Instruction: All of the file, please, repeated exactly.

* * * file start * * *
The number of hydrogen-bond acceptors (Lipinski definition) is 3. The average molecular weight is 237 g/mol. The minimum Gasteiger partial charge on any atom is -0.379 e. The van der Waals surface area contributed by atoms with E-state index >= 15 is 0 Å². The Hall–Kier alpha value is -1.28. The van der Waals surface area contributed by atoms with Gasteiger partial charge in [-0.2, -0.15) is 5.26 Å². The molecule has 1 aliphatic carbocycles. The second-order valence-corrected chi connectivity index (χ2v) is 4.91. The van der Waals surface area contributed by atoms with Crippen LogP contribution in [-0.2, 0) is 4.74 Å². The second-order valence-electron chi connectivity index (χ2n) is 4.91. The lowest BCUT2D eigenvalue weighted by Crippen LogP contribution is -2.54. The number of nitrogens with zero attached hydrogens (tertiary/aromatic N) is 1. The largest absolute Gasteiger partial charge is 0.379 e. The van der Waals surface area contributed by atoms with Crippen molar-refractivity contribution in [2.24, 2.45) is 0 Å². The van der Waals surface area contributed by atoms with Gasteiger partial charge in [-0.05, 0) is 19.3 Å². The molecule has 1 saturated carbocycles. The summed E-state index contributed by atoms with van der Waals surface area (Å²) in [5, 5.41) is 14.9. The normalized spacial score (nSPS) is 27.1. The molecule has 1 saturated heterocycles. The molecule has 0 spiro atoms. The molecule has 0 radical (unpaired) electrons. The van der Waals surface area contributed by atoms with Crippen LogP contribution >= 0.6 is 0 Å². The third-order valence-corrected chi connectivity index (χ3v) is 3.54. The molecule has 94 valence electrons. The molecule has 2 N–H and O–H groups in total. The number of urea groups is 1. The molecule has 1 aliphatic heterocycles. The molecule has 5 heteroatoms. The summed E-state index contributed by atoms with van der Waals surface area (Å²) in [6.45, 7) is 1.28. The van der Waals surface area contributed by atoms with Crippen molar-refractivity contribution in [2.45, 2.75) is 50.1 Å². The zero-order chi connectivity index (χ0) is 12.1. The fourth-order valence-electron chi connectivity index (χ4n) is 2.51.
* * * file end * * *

The number of hydrogen-bond acceptors (Lipinski definition) is 3. The average molecular weight is 237 g/mol. The minimum Gasteiger partial charge on any atom is -0.379 e. The van der Waals surface area contributed by atoms with E-state index >= 15 is 0 Å². The Hall–Kier alpha value is -1.28. The van der Waals surface area contributed by atoms with Gasteiger partial charge in [-0.2, -0.15) is 5.26 Å². The molecule has 1 aliphatic carbocycles. The second-order valence-corrected chi connectivity index (χ2v) is 4.91. The van der Waals surface area contributed by atoms with Crippen LogP contribution in [-0.2, 0) is 4.74 Å². The second-order valence-electron chi connectivity index (χ2n) is 4.91. The lowest BCUT2D eigenvalue weighted by Crippen LogP contribution is -2.54. The number of nitrogens with zero attached hydrogens (tertiary/aromatic N) is 1. The largest absolute Gasteiger partial charge is 0.379 e. The van der Waals surface area contributed by atoms with Crippen molar-refractivity contribution in [2.24, 2.45) is 0 Å². The van der Waals surface area contributed by atoms with Gasteiger partial charge in [-0.05, 0) is 19.3 Å². The molecule has 1 saturated carbocycles. The summed E-state index contributed by atoms with van der Waals surface area (Å²) in [5, 5.41) is 14.9. The normalized spacial score (nSPS) is 27.1. The molecule has 1 saturated heterocycles. The molecule has 0 spiro atoms. The molecule has 0 radical (unpaired) electrons. The van der Waals surface area contributed by atoms with Crippen LogP contribution >= 0.6 is 0 Å². The third-order valence-corrected chi connectivity index (χ3v) is 3.54. The molecule has 94 valence electrons. The molecule has 2 N–H and O–H groups in total. The number of urea groups is 1. The molecule has 1 aliphatic heterocycles. The molecule has 5 heteroatoms. The summed E-state index contributed by atoms with van der Waals surface area (Å²) in [6.45, 7) is 1.28. The van der Waals surface area contributed by atoms with Crippen molar-refractivity contribution in [2.45, 2.75) is 50.1 Å². The zero-order chi connectivity index (χ0) is 12.1. The fourth-order valence-electron chi connectivity index (χ4n) is 2.51.